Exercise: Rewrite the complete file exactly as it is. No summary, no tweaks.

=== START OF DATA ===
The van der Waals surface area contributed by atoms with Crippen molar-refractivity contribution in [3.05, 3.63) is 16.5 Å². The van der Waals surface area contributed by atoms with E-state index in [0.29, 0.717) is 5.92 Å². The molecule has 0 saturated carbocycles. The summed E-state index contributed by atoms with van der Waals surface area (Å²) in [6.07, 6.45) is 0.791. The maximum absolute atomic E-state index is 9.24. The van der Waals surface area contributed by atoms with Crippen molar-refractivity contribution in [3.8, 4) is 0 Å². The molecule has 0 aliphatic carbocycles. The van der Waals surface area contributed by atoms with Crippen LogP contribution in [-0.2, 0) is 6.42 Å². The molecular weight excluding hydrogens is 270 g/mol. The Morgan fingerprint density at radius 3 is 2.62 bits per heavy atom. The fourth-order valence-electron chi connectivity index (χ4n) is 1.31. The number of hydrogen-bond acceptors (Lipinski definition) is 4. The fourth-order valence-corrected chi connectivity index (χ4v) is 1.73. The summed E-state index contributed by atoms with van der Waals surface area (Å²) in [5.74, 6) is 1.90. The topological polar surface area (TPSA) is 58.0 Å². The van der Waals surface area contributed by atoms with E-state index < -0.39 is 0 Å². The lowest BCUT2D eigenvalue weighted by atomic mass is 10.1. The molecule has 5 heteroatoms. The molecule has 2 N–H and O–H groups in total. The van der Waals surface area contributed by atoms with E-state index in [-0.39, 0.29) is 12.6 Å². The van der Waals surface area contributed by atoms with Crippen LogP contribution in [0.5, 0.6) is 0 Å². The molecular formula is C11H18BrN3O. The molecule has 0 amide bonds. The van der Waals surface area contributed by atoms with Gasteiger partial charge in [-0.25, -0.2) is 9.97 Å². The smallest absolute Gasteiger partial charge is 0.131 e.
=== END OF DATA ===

The van der Waals surface area contributed by atoms with Crippen molar-refractivity contribution in [3.05, 3.63) is 16.5 Å². The van der Waals surface area contributed by atoms with E-state index in [0.29, 0.717) is 5.92 Å². The molecule has 0 saturated carbocycles. The summed E-state index contributed by atoms with van der Waals surface area (Å²) in [6.07, 6.45) is 0.791. The maximum absolute atomic E-state index is 9.24. The van der Waals surface area contributed by atoms with Crippen molar-refractivity contribution in [3.8, 4) is 0 Å². The molecule has 0 aliphatic carbocycles. The van der Waals surface area contributed by atoms with Crippen LogP contribution in [-0.2, 0) is 6.42 Å². The molecular weight excluding hydrogens is 270 g/mol. The Morgan fingerprint density at radius 3 is 2.62 bits per heavy atom. The fourth-order valence-electron chi connectivity index (χ4n) is 1.31. The number of hydrogen-bond acceptors (Lipinski definition) is 4. The fourth-order valence-corrected chi connectivity index (χ4v) is 1.73. The summed E-state index contributed by atoms with van der Waals surface area (Å²) in [5.74, 6) is 1.90. The topological polar surface area (TPSA) is 58.0 Å². The van der Waals surface area contributed by atoms with E-state index < -0.39 is 0 Å². The lowest BCUT2D eigenvalue weighted by atomic mass is 10.1. The molecule has 5 heteroatoms. The molecule has 2 N–H and O–H groups in total. The van der Waals surface area contributed by atoms with E-state index in [-0.39, 0.29) is 12.6 Å². The van der Waals surface area contributed by atoms with Crippen LogP contribution in [0.5, 0.6) is 0 Å². The molecular formula is C11H18BrN3O. The molecule has 0 amide bonds. The van der Waals surface area contributed by atoms with Gasteiger partial charge in [-0.25, -0.2) is 9.97 Å². The smallest absolute Gasteiger partial charge is 0.131 e.